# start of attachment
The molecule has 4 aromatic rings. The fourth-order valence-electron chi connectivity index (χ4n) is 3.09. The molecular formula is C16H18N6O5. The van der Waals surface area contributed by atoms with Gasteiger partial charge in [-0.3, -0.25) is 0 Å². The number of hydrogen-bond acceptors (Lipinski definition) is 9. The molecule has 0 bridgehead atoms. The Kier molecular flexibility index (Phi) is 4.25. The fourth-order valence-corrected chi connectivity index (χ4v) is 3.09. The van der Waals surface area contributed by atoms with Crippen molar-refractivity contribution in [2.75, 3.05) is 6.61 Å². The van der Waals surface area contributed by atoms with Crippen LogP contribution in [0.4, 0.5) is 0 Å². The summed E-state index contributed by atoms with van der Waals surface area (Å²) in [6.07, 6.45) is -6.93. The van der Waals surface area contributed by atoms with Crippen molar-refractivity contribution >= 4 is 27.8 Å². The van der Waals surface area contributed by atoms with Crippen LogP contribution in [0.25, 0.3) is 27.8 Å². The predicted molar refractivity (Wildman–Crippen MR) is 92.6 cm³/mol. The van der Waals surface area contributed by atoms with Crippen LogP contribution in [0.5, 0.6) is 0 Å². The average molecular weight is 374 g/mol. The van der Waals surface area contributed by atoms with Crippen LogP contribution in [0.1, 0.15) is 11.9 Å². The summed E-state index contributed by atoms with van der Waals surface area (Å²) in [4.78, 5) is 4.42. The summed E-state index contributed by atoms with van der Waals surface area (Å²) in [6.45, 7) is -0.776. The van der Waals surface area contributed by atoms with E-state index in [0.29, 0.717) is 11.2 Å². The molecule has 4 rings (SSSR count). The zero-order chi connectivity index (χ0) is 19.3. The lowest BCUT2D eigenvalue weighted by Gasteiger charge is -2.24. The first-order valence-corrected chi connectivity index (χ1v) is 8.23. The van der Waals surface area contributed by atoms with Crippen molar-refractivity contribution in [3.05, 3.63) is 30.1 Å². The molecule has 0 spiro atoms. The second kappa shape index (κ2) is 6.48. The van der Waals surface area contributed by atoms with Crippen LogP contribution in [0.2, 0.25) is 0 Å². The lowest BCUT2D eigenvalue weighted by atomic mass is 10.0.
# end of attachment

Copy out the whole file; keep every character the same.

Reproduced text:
The molecule has 4 aromatic rings. The fourth-order valence-electron chi connectivity index (χ4n) is 3.09. The molecular formula is C16H18N6O5. The van der Waals surface area contributed by atoms with Gasteiger partial charge in [-0.3, -0.25) is 0 Å². The number of hydrogen-bond acceptors (Lipinski definition) is 9. The molecule has 0 bridgehead atoms. The Kier molecular flexibility index (Phi) is 4.25. The fourth-order valence-corrected chi connectivity index (χ4v) is 3.09. The van der Waals surface area contributed by atoms with Crippen molar-refractivity contribution in [2.75, 3.05) is 6.61 Å². The van der Waals surface area contributed by atoms with Crippen LogP contribution in [0.4, 0.5) is 0 Å². The summed E-state index contributed by atoms with van der Waals surface area (Å²) in [6.07, 6.45) is -6.93. The van der Waals surface area contributed by atoms with Crippen molar-refractivity contribution >= 4 is 27.8 Å². The van der Waals surface area contributed by atoms with Crippen LogP contribution in [0.25, 0.3) is 27.8 Å². The predicted molar refractivity (Wildman–Crippen MR) is 92.6 cm³/mol. The van der Waals surface area contributed by atoms with Crippen LogP contribution in [0.5, 0.6) is 0 Å². The average molecular weight is 374 g/mol. The van der Waals surface area contributed by atoms with Crippen LogP contribution in [0.1, 0.15) is 11.9 Å². The summed E-state index contributed by atoms with van der Waals surface area (Å²) in [4.78, 5) is 4.42. The summed E-state index contributed by atoms with van der Waals surface area (Å²) in [6.45, 7) is -0.776. The van der Waals surface area contributed by atoms with E-state index in [0.29, 0.717) is 11.2 Å². The molecule has 4 rings (SSSR count). The zero-order chi connectivity index (χ0) is 19.3. The lowest BCUT2D eigenvalue weighted by Gasteiger charge is -2.24. The first-order valence-corrected chi connectivity index (χ1v) is 8.23. The van der Waals surface area contributed by atoms with Crippen molar-refractivity contribution in [3.05, 3.63) is 30.1 Å². The molecule has 0 spiro atoms. The second kappa shape index (κ2) is 6.48. The van der Waals surface area contributed by atoms with Crippen LogP contribution in [0.2, 0.25) is 0 Å². The lowest BCUT2D eigenvalue weighted by atomic mass is 10.0.